So we’re sitting on an orange leather couch at Helgi’s house, a golden sun pouring in the window at eight in the evening. Helgi sets out six shot glasses of amber-tinted aquavit—and Esther and I are the only ones who imbibe. We are drowsy. Very drowsy. Out the living room window are Tolkien mountains and Tolkien mists. It’s a Tolkien town. Before we even got to Helgi’s, we stopped at a turf house museum where we all commented how hobbit-like the houses looked. Coincidentally on the coffee table where our empty shot glasses sit, there is the first book of the trilogy, Lord of the Rings, in English. Another one in Icelandic. This starts to add up to something, even in my somnolent mind. We are in a place, another state, and it is one of sheer contentment. All beauty and peace has descended here at Helgi’s house in Holar. The world is still or at least slowed. For Esther and me, admittedly, the aquavit may have helped, but the others who aren’t drinking feel it too. We cannot move or speak. Even Esther, who never runs out of things to say, is silent. Not only that, her eyes are closed and her face bears a beatific smile. Finally Bev, maybe sensing social pressure and noticing that her hitherto garrulous friends have checked out, picks up the slack and asks a few questions to Helgi. Thank god for that, because the rest of us are not being good guests.
Gudrinn, Helgi’s wife, comes home from Akureyri where she had been attending a conference on the economy of the Arctic States. She looks full of information. Their 8-year-old niece shows up, too. Blond-haired and brown-faced from the sun, she speaks in a whispery, angelic voice. Surely she is an elf child. Helgi calls us to the dinner table. I float there. He puts out a meal of onion quiche, mushroom bisque, tomato salad, and skyr tarte, He has performed his kitchen magic.
The talk turns to the supernatural. You never know if Icelanders are pulling your tourist legs when they tell you stories of elves and trolls. And politeness stops you from asking if they believe. By most standards, Iceland is the sanest country, but the sagas and myths lodge deep in their psyches and they relish telling the tales. Helgi and Gudrinn explain the oh-so obvious:
“Trolls are giants. It’s the Icelandic word for giant. Trolls can only move in the night. If the sun comes out and catches them, they turn into boulders.”
“They are always getting into trouble. Mostly with their engineering feats. They start moving rocks and then get caught when the sun comes up.”
“Elves are invisible people. They are the beautiful people.”
“How do you know if they’re beautiful if they are invisible?” I ask.
“You know because there are times when people can see them. You can corner one at a crossroad, for instance, and if you do, it will offer you everything to let it pass. There’s a story about an elf cornered by some guy and the elf offers him gold, silver, horses–anything to let him pass. But all the guy wants is sheep fat.”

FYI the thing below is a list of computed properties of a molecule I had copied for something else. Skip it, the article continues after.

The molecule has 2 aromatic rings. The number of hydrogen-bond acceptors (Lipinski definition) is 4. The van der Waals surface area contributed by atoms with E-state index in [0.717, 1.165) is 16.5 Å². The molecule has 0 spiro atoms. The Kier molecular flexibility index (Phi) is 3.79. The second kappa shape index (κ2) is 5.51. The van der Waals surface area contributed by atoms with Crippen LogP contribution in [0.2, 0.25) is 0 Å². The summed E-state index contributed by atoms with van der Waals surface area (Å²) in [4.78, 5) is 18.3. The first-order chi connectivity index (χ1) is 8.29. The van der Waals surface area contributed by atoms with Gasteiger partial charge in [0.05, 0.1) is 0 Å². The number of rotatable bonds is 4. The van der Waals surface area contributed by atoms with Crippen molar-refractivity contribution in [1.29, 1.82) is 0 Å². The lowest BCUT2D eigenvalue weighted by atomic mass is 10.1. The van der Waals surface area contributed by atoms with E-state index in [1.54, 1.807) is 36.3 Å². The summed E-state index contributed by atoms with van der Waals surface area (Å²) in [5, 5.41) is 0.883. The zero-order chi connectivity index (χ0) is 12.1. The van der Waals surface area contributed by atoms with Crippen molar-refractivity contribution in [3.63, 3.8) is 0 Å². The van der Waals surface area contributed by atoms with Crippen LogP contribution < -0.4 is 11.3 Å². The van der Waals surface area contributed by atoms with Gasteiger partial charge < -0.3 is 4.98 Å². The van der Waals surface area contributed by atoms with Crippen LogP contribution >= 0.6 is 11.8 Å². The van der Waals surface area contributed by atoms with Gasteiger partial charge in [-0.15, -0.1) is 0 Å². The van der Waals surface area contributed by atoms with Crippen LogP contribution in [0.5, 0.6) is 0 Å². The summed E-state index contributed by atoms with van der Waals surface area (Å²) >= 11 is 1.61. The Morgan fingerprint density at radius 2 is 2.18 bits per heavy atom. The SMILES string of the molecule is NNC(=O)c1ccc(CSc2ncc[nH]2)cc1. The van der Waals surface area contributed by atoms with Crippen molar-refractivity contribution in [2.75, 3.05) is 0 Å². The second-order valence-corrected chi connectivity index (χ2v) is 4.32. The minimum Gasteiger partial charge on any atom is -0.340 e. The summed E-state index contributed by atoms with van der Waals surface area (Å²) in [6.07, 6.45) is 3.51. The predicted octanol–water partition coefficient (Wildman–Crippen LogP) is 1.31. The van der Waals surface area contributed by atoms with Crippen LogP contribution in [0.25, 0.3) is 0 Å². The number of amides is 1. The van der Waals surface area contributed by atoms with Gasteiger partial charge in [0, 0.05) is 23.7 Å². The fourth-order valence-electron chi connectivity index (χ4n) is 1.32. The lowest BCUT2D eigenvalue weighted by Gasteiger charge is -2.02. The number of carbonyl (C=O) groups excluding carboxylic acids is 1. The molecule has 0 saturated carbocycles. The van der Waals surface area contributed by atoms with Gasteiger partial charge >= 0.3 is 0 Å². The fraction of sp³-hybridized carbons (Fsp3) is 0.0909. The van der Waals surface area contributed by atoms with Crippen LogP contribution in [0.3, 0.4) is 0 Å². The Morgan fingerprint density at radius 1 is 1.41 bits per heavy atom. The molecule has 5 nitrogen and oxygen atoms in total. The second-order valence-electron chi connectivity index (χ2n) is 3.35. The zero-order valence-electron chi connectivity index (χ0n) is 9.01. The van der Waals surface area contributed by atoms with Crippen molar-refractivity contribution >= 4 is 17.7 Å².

“Elves know the secret of the universe. If they tell it to you, you have to keep it quiet. Or else.”
I’m going with it. I’m gullible. I get suitably woo-woo in certain settings, especially in the recreation of Middle Earth. I want to know the secret of the universe, but I’m also happy just knowing that there is a secret to the universe.
Before the conversation is over, Helgi says, “I think it is all the subconscious at work. That we project dreams, that sort of stuff.”
Well, that’s the equivalent of a buzzkill, and puts an end to the cowardly lions’ voice in my head, “I do, I do I do believe in ghosts.”
Later that night….
we are driving home on a mountain road, we have troll-like boulders to our right that are perched along the edge of a steep cliff, and to our left, the other lane of approaching traffic. We come to the crest of the road just as the blinding globular sun cuts at an angle that obliterates our vision, including Jill’s, who is driving. She says worriedly, “I can’t see the road. I can’t see where I’m driving.” If she drives to the right too much, we hit a boulder or missing that head right off the cliff. Too much to the left, there could be oncoming traffic. She stops the car in what feels like the middle of the road. We are encased in the glare of the midnight sun waiting for it to move an inch on the horizon to give us room to see. But in those few moments, when blinded like that, you can see anything: an elf at the crossroad or a troll turn into a boulder.